To diagnose cruciate disease your vet will feel for abnormal movement in the knee joint. Some dogs who are very tense or painful may need to be sedated for this. X-rays may also be recommended.
There are several treatment options for cruciate ligament damage and your vet will talk to you about which is best for your dog.
Treatment without surgery
Smaller dogs (under 10kg) and dogs with mild signs can sometimes recover without surgery.
Treatment usually includes:
Treatment without surgery relies on the dog building extra strength around the knee joint which takes the strain off the broken cruciate ligament. Their pain has to be managed in the meantime. Recovery can take weeks to months and the aim is for your dog not to be in pain in the long term. Even with successful treatment some dogs might still walk with a slight limp (but no pain).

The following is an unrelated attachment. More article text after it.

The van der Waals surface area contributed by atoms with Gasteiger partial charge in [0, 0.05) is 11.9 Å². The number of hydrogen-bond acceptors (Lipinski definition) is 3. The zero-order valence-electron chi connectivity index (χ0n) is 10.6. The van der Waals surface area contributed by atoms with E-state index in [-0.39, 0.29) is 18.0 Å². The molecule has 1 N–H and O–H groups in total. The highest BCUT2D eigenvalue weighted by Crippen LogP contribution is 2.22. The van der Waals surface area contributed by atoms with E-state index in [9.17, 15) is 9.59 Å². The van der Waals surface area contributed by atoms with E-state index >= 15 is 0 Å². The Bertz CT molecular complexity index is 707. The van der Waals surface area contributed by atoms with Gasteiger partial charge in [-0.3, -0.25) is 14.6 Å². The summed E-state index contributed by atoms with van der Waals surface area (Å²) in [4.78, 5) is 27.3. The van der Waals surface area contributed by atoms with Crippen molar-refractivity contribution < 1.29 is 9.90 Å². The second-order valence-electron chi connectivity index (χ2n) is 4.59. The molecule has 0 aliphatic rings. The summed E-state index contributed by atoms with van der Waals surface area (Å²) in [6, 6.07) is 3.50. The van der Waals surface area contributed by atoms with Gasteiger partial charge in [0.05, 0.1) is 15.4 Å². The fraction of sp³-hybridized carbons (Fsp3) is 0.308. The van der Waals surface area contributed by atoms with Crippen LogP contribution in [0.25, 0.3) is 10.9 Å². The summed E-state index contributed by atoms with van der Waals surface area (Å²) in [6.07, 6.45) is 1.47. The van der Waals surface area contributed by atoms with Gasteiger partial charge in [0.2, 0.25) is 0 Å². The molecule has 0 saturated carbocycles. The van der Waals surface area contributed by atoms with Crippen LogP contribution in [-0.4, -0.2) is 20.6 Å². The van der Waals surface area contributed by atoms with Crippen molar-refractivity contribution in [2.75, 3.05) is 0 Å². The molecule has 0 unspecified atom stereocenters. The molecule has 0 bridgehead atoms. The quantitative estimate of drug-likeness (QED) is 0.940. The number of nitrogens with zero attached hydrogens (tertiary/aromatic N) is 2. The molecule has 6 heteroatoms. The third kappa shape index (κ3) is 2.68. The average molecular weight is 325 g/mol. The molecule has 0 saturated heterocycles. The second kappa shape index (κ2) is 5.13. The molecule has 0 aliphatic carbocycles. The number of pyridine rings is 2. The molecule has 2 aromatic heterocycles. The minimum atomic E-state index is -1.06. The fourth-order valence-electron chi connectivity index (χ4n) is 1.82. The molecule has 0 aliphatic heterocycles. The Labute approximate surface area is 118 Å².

If this treatment isn’t successful, if your dog is over 10kg or they have severe symptoms surgery might be recommended.
There are several different surgeries for cruciate disease. Speak to your vet about the best option for your dog. It will depend on their weight and size and whether referral to a specialist surgeon is an option for your dog.
After knee surgery for cruciate disease, there is a recovery period of several weeks. Your dog will still need all of the things listed under medical treatment and your vet will give you specific instructions tailored to your dog. It’s very important to follow these to make sure your dog has the best chance of recovery.
After recovering, your dog would be expected to go back to living a normal life, However, you will always need to take care to avoid strenuous exercise (jumping, skidding, chasing) to make sure your dog doesn’t don’t re-injure themselves.